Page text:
Arete Vol 2 Spring 2024

Αρετή (Arete) Journal of Excellence in Global Leadership | Vol. 2 No. 1 | 2024

service-based, human-centered careers. This course creates exposure to job-related experiences in a controlled environment under qualified supervision.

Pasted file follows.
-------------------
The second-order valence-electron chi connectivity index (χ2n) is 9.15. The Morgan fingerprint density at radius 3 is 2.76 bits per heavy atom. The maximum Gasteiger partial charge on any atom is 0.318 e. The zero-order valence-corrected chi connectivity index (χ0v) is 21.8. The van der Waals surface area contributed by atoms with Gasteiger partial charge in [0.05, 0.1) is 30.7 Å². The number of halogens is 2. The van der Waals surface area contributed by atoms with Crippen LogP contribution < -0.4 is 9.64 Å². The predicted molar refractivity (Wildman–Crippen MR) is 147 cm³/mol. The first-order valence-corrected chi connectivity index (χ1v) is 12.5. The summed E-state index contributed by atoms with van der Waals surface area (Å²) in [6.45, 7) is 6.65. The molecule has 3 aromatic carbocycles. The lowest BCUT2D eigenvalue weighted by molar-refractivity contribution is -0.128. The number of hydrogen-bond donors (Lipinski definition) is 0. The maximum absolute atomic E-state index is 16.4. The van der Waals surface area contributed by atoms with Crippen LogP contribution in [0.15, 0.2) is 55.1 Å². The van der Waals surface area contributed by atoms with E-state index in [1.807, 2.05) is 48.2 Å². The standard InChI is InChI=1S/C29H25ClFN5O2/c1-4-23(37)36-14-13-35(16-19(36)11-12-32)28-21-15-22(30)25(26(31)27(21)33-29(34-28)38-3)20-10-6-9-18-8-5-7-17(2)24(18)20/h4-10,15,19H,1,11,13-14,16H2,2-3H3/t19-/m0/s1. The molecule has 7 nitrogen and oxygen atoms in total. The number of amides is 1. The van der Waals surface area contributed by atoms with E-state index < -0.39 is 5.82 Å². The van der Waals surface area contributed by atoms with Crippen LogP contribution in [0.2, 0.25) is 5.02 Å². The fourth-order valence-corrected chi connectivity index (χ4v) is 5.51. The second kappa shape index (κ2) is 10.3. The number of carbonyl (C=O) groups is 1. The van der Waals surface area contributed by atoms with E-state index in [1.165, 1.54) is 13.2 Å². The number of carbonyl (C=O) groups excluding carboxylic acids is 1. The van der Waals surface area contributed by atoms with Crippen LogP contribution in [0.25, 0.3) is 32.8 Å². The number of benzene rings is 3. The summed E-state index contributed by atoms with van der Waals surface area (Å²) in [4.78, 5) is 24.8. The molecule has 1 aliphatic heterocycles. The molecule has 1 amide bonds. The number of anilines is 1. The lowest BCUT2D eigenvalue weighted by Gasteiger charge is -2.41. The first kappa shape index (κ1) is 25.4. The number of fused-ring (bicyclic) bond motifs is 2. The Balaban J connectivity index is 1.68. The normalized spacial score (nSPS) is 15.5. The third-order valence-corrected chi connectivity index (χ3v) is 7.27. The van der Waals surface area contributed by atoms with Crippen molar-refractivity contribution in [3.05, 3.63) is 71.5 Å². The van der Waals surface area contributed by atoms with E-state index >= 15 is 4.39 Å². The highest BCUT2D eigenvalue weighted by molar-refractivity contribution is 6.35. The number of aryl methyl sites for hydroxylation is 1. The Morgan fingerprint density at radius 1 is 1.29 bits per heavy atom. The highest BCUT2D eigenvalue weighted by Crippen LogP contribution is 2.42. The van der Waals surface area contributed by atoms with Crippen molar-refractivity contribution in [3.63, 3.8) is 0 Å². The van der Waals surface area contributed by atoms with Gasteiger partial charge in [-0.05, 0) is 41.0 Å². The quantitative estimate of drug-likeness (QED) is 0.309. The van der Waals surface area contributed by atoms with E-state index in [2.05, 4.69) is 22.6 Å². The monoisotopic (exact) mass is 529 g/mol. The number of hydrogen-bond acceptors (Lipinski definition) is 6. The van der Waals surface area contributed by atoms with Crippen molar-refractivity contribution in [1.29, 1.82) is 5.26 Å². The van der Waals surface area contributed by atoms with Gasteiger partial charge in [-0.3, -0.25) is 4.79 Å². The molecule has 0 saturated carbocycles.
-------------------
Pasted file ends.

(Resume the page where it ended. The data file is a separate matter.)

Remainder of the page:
One example of a real-life experience occurred during a recent training class when a client experienced an episode of vertigo. This client's response to an activity is an example of a relatively common real-life occurrence but one which students could be unprepared to respond to correctly in an unsupervised environment, or if only learning from lectures and textbooks. This experience allowed students to experience an adverse effect to exercise, see the appropriate response, and observe the communication between the healthcare professional and the client. As noted in Howell et al., after a service-learning course, students felt more confident about their ability to help others, enjoyment from client interaction, and their exposure to an older adult population (2021). Howell et al. found that service-learning supplied students with the needed preparation in undergraduate studies that students highly desired (2021). It makes sense to allow students plenty of practical experience with clients prior to engagement in actual healthcare environments. This case study begs the question, are students being prepared with the necessary skills for career success, or merely the theory and foundational information? Participants College community employees and related adults associated with the college were invited to participate. When considering the number of participants, it is important to identify the number of students the clinician can safely oversee and the readiness of the students for the experience. The clients selected should be considered for the unique needs, physical limitations, and diversity they can bring to the student experience, focusing on providing students with real-life situations requiring interpersonal communication, rapport building, and skill delivery. Prior to the course, expectations were set for attendance, feedback, and oversight of the activity. These expectations were defined for both the students and the participants, and all signed a commitment agreement which established accountability for consistent attendance including agreement to only one unexcused absence during the defined period. Selection of participants was based on personal need to increase physical activity level, clearance for exercise from primary care physician, and the commitment to attend twice per week for 30 minutes, during a 12-week period. Each participant also completed a health history questionnaire and provided physician-signed clearance for involvement. The health questionnaire used can be found at The International Standard of Pre-Participation Screening on this website entitled Physical Activity Questionnaire for Everyone (Says et al., n.d.). An important benefit of this controlled environment for students is that clients recognize the unique learning environment and respect the learning process of the young, soon to be professionals. Many times, clients bring questions and personal goals to the students which would stimulate thought and verbal responses. Students learn from these client interactions, supervisor evaluation, and peer reflections.


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